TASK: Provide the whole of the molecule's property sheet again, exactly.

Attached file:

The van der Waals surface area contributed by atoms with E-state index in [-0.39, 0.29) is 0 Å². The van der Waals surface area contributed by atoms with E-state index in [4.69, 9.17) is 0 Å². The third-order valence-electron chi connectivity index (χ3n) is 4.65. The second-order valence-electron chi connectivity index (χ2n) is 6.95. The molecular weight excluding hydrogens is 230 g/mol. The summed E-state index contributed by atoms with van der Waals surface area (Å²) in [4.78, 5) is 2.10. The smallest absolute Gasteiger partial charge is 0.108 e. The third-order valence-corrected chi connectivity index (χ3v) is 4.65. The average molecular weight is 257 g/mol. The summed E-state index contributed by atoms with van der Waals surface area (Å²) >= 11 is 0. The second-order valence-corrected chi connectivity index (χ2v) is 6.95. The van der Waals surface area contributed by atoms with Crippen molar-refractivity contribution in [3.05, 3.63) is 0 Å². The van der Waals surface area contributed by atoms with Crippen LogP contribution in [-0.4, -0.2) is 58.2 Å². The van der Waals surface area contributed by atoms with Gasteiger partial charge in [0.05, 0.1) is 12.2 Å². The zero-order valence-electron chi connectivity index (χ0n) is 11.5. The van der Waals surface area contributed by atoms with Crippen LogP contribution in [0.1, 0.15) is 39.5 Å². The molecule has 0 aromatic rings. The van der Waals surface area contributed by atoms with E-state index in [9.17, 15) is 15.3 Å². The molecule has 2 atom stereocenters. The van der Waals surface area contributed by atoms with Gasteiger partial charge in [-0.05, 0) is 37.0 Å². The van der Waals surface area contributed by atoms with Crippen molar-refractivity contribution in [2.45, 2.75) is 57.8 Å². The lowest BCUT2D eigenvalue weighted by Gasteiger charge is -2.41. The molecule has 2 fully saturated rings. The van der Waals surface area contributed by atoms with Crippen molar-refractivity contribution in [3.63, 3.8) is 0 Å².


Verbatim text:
The van der Waals surface area contributed by atoms with E-state index in [-0.39, 0.29) is 0 Å². The van der Waals surface area contributed by atoms with E-state index in [4.69, 9.17) is 0 Å². The third-order valence-electron chi connectivity index (χ3n) is 4.65. The second-order valence-electron chi connectivity index (χ2n) is 6.95. The molecular weight excluding hydrogens is 230 g/mol. The summed E-state index contributed by atoms with van der Waals surface area (Å²) in [4.78, 5) is 2.10. The smallest absolute Gasteiger partial charge is 0.108 e. The third-order valence-corrected chi connectivity index (χ3v) is 4.65. The average molecular weight is 257 g/mol. The summed E-state index contributed by atoms with van der Waals surface area (Å²) >= 11 is 0. The second-order valence-corrected chi connectivity index (χ2v) is 6.95. The van der Waals surface area contributed by atoms with Crippen molar-refractivity contribution in [3.05, 3.63) is 0 Å². The van der Waals surface area contributed by atoms with Crippen LogP contribution in [-0.4, -0.2) is 58.2 Å². The van der Waals surface area contributed by atoms with Gasteiger partial charge in [0.05, 0.1) is 12.2 Å². The zero-order valence-electron chi connectivity index (χ0n) is 11.5. The van der Waals surface area contributed by atoms with Crippen LogP contribution in [0.1, 0.15) is 39.5 Å². The molecule has 0 aromatic rings. The van der Waals surface area contributed by atoms with E-state index in [9.17, 15) is 15.3 Å². The molecule has 2 atom stereocenters. The van der Waals surface area contributed by atoms with Gasteiger partial charge in [-0.05, 0) is 37.0 Å². The van der Waals surface area contributed by atoms with Crippen molar-refractivity contribution in [2.45, 2.75) is 57.8 Å². The lowest BCUT2D eigenvalue weighted by Gasteiger charge is -2.41. The molecule has 2 fully saturated rings. The van der Waals surface area contributed by atoms with Crippen molar-refractivity contribution in [3.63, 3.8) is 0 Å².